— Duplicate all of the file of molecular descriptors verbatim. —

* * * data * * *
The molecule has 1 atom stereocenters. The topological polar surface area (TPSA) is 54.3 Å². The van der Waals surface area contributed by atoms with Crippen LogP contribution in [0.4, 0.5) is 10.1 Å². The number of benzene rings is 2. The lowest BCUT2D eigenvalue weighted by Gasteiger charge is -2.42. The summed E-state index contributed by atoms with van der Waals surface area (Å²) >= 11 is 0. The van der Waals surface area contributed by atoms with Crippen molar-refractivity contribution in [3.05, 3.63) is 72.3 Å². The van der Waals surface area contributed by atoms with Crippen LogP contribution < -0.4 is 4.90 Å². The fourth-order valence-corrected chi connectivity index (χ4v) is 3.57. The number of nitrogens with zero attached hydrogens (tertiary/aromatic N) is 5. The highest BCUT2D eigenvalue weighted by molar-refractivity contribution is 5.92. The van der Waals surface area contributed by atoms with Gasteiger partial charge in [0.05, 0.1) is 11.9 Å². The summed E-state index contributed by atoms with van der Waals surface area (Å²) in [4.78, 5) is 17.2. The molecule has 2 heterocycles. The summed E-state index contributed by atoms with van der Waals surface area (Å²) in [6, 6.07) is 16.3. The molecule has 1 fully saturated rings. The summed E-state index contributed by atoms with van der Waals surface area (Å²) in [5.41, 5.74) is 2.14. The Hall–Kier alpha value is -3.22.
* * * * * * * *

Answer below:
The molecule has 1 atom stereocenters. The topological polar surface area (TPSA) is 54.3 Å². The van der Waals surface area contributed by atoms with Crippen LogP contribution in [0.4, 0.5) is 10.1 Å². The number of benzene rings is 2. The lowest BCUT2D eigenvalue weighted by Gasteiger charge is -2.42. The summed E-state index contributed by atoms with van der Waals surface area (Å²) >= 11 is 0. The van der Waals surface area contributed by atoms with Crippen molar-refractivity contribution in [3.05, 3.63) is 72.3 Å². The van der Waals surface area contributed by atoms with Crippen LogP contribution < -0.4 is 4.90 Å². The fourth-order valence-corrected chi connectivity index (χ4v) is 3.57. The number of nitrogens with zero attached hydrogens (tertiary/aromatic N) is 5. The highest BCUT2D eigenvalue weighted by molar-refractivity contribution is 5.92. The van der Waals surface area contributed by atoms with Gasteiger partial charge in [0.05, 0.1) is 11.9 Å². The summed E-state index contributed by atoms with van der Waals surface area (Å²) in [4.78, 5) is 17.2. The molecule has 2 heterocycles. The summed E-state index contributed by atoms with van der Waals surface area (Å²) in [6, 6.07) is 16.3. The molecule has 1 fully saturated rings. The summed E-state index contributed by atoms with van der Waals surface area (Å²) in [5.41, 5.74) is 2.14. The Hall–Kier alpha value is -3.22.